Mo Williams — There were reports early on that he wants to return to the Cavaliers, but they have other issues to take care of first (see the top of this list). Memphis has interest in him as well, and there could be a sign-and-trade with Charlotte. Wherever he lands, the team will get a solid, veteran backup point guard.

Gerald Green — The backup two guard who isn’t afraid to shoot drew interest from a few teams, but the top tiers of free agency still need to shake out before a deal for him falls in place.

Jason Terry — He wanted to stay with the Rockets, they were not so sure about this idea. Eventually someone will pick him up — he did shoot 39 percent from three last season — but there are no reports of serious interest for him right now.

Alan Anderson — Unlike the player above him on this list, there is a lot of interest in the 32-year-old shooting guard, Yahoo Sports says he is a popular target for teams looking to add to their bench. The Nets want to keep him, but if Anderson wants to be on a team that actually wins games, he will have a lot of options.

Jordan Hill — The Lakers overpaid him last year to be a trade chip, that didn’t work out, but he showed he can be a decent reserve big man. Given real structure and a role off the bench he can be useful. When teams strike out on their other big man options he will get calls.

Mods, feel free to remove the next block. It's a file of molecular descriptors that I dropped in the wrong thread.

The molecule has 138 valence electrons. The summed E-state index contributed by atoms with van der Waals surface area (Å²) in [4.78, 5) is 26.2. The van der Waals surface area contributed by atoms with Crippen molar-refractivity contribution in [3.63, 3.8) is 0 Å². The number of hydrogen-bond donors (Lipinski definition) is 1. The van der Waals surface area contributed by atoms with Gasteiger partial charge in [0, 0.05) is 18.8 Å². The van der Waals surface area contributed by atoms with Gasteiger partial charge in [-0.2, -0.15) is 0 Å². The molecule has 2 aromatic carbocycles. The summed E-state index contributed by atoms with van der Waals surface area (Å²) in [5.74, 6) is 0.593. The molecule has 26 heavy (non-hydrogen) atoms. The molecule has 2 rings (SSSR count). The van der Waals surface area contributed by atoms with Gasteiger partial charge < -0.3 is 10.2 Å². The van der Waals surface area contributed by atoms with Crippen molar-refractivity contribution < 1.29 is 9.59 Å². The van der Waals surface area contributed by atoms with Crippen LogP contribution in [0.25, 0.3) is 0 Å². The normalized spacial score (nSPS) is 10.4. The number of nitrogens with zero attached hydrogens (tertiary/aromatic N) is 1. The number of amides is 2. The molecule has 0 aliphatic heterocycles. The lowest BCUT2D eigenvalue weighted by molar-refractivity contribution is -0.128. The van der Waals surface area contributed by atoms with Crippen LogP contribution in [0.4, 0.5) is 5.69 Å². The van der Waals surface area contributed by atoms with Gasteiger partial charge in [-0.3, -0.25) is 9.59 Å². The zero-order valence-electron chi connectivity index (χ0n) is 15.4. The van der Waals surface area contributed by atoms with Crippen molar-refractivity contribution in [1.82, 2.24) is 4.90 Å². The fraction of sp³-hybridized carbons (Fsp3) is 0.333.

Dorell Wright — You want shooting? He’s got shooting. More than half his attempts came from three last season, and he hit 38 percent of them. Portland initially wanted to retain him, but with the shake-ups there he could be on the move. No serious offers for him yet.

Matthew Dellavedova — The Cavaliers can’t let him go, he’s one of the most popular players on the team plus provides some feistiness on the court. He and the Cavs were reportedly getting close to a deal, but nothing is official yet.

Here’s a bonus 16th guy, just for fun:

Darrell Arthur — He’s a solid defender that a lot of teams might want to add at the four spot, plus he plays a smart game (well, except for taking more jumpers than he should). Talks with him should start to heat up as teams miss on other targets.

LeBron James, Doc Rivers, others around NBA react to, participate in protests

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The NBA family spoke out loudly and quickly in the wake of George Floyd’s death at the hands of Minneapolis police officer.

Protests have erupted nationwide following Floyd’s death, and the NBA family is commenting on — and in the case of some players, participating in — those protests. That includes the biggest name in the sport today, LeBron James.

Pistons’ coach Dwane Casey made a powerful statement recently, and on Sunday Doc Rivers released this statement through the Clippers.